At the weekend Romeo and Juliet was performed in the Abbey Gardens, our town park, and a big group of us went along with blankets and picnics. Some of my lovely friends had made the most delicious food - big, still warm calzone. Parmesan and anchovy biscuits. Pork pies. Salads and cheese and a Pimms and strawberry jelly. Lots of prosecco, Lots of red wine. Beer and cider and ginger beer.

I wasn't drinking, on the basis of still having a hang over from a night with the remarkable Ms B. But everyone else imbibed freely, which was good really, because the production was... well, it was an amateur production, and good on them for the huge effort that had gone into it, but really, it wasn't great. I did have a moment of thinking that maybe there should be some sort of Shakespeare Police who monitor performances to prevent harm to Shakespeare, because I was quite scared that this could put people off for life. My girl was with me, and I was so glad that she'd seen the play before and loved it.

Anyway, the not great performances added to the general hilarity, and I wonder if our behaviour - eating, drinking, stifling giggles, throwing food at each other, and one perfectly timed comedy fart - was not more Shakespearian than what was going on on stage. But really, we were (with the exception of the girl) in our 40's and up, and should really have behaved better. But I'm glad we didn't. I needed the thoughtless stupidity of it.

On Sunday evening I cooked for Peel and her girl. Pork ribs in a marinade I threw together from what we had and it worked infeasibly well - lemon juice, olive oil, soy sauce, garlic, a little tobasco and a tin of anchovies. We ate it with rice and peas, and kale steamed then stir fired with onion, garlic and ginger, and lots of butter. I relished everyone hoovering up food, nibbling bones and soaking rice in the cooked juices, and I will try to recreate it all at some point.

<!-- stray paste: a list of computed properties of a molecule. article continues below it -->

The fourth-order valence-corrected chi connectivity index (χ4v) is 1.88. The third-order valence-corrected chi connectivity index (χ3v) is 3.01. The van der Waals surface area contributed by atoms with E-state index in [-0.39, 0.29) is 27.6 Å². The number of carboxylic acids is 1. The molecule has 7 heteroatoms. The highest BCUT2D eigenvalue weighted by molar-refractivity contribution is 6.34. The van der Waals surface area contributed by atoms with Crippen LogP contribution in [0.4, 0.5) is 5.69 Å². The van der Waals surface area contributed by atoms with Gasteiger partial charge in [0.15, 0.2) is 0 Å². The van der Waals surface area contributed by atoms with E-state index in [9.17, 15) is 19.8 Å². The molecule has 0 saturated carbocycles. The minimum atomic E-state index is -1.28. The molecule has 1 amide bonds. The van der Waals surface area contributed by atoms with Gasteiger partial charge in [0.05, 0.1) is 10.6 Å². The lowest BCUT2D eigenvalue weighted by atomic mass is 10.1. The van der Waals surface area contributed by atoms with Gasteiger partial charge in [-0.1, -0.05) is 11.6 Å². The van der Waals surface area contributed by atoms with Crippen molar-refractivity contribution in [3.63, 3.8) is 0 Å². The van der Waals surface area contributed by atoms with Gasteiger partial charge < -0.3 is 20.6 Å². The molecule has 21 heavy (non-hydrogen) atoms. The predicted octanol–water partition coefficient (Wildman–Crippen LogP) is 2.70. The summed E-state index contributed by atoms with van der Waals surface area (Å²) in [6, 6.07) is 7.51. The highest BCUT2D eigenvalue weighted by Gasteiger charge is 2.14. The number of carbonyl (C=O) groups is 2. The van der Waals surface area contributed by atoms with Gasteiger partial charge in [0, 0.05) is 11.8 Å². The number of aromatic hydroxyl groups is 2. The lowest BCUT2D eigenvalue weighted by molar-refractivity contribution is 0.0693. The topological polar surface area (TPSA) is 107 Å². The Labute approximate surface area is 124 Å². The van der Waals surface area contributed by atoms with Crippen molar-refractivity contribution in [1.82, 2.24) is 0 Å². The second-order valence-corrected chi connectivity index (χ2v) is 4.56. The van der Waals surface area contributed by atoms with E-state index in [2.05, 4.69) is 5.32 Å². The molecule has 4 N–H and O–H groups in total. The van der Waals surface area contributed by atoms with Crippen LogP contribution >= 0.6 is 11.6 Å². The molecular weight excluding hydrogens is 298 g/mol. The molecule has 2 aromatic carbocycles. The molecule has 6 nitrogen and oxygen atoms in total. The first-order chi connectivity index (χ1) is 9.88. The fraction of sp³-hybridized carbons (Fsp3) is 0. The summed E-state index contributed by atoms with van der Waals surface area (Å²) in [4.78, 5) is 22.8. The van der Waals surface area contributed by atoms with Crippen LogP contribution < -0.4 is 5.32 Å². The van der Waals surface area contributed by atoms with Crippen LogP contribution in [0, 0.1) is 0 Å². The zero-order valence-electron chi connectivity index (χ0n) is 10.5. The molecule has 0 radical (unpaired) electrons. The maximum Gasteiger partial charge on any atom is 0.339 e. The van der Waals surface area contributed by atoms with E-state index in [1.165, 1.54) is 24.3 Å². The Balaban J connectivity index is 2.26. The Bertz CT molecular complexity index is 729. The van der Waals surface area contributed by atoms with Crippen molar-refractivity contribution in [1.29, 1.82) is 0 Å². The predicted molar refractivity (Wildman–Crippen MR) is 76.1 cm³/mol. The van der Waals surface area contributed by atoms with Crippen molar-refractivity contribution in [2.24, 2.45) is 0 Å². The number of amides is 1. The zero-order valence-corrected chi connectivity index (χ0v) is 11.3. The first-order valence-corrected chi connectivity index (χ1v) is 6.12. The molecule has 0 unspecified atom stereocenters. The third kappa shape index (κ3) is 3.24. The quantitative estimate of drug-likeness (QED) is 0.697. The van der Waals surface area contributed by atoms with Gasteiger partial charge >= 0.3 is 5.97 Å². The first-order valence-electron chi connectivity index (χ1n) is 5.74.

One more day of work and then a week off, with a wonderful festival over the weekend. I have had less time to think about it than in previous years, but this morning, looking at the website, I am feeling it again, that annual "we're on our way to Latititude!" feeling. Summer and family and friends, music, poetry, constant surprise.

The National - Fake Empire

Tuesday, 7 July 2015

Forest Fire

June was insane. It just was. I spun through it with no sleep, little nutrition, and a complete inability to focus. June ended abruptly first thing on a Monday morning, meaning I went through the first meeting of the week with red eyes and only about a 5th of a brain. I went home after that, via the car park of a country park, where I sat and cried and drank coffee and got a whole load of work done via blackberry, in between sobs.

Reaching home I rang Ms M and we went for a walk, talked a little about bodies and forgiveness and choices. I took off my shoes and waded in the shallow river and splashed water on my face and thought about things that move on and things that stay.

It was Ms M's boys birthday and Goldie went over after school to be part of the celebration, going out for pizza. Goldie and young girl M started talking about an experience they'd had that day, with a vicar and his wife who came into school to talk about their sex life. In recalling this, Goldie announced to the whole of Pizza Express that it had been 6 months into their marriage before this couple first had anal sex, at which young girl M said "Goldie! Not anal. ORAL". Everything about this makes me laugh and I wish I'd been there. I am however, still trying to work out what's going on with a vicar and his wife, or anyone else, coming in to school to talk to 14 year olds about sex in such detail. I mean, I guess it's helpful. And, well, thank you to them, I suppose. But what on earth motivates them?